Having stated these important presumptions and qualifications, Professor Woods distinguished four kinds of accountability gaps and failures in these institutions, and offered proposals for how each might be remedied.
Currently, these institutions have evolved without the full consent of their membership; the processes used for decision-making demonstrate a lack of consent, as exemplified by the U.S. veto power in the Fund and the Bank. Although the Articles of Agreement in the Fund and the Bank preserve a sense of collective agreement by providing that special majorities be required for significant decisions, the special majority of 85 percent endows the United States with a veto. This veto power, along with discretion over additional resources, has been used by the United States to manipulate each institution, leaving the institutions looking inadequately accountable––constitutionally and politically––to their other members.
Changes in the voting structure and a reduction in the categories of decision that require a special majority would be one way to improve the constitutional accountability of the organizations. A second would be to make executive directors from all countries as answerable to their governments as the United States executive director is (which would require more direct representation of developing countries). A third measure would be to ensure that expansions in the mandate of either the Bank or the Fund are overseen by an international oversight body which can ensure that new tasks or conditionalities do not overlap with or contradict the work of other international organizations.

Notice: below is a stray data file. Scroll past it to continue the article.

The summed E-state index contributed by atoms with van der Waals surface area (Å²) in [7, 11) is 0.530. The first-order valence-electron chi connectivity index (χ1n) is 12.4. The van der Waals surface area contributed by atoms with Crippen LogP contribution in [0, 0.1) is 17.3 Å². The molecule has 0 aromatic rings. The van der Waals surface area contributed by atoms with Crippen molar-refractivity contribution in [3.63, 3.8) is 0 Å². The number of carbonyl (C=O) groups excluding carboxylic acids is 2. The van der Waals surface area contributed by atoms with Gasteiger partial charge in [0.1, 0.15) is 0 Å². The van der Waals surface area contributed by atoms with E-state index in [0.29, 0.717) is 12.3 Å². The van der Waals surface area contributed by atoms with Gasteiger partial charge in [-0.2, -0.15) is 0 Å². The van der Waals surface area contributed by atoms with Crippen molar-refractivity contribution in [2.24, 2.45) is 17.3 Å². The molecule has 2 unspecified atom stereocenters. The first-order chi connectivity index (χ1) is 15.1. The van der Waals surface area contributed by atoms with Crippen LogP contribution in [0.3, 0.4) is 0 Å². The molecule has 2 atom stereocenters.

When the Fund and the Bank were formed over fifty years ago, the structure of their governing boards—made up primarily of finance ministries’ and central banks’ officials—was appropriate, given the narrow functions of the institutions. Today, however, the institutions have entered a more political realm. Either their political role needs to be rolled back, or their structures of representation and accountability need to be improved.
To achieve this, Professor Woods argued, the governing boards should comprise heads of state, which are the only national actors who can reconcile diverse claims of different agencies and interest groups. If an agreement with the Fund or Bank extends beyond the remit of a Central Bank or Finance Ministry—e.g. into issues of health or education—government agencies that work in those areas must have their responsibilities and needs taken into account. At the same time, the executive boards of the Fund and the Bank should be much more publicly accountable for political decisions they make. This requires greater clarity in decision-making within each institution.
Member states delegate their power to directors who sit on an executive board, but these directors fail to perform the core functions of a board, such as overseeing the functions of the institution. Rather, they passively receive staff proposals, which they then must support or deny. The deliberation and decisions of particular board members is not made public. This system leads to a blurring of responsibility; e.g., it is unclear which members of the board are supporting these proposals, and whether responsibility for them should be attributed to the board itself or to the staff members who introduce them.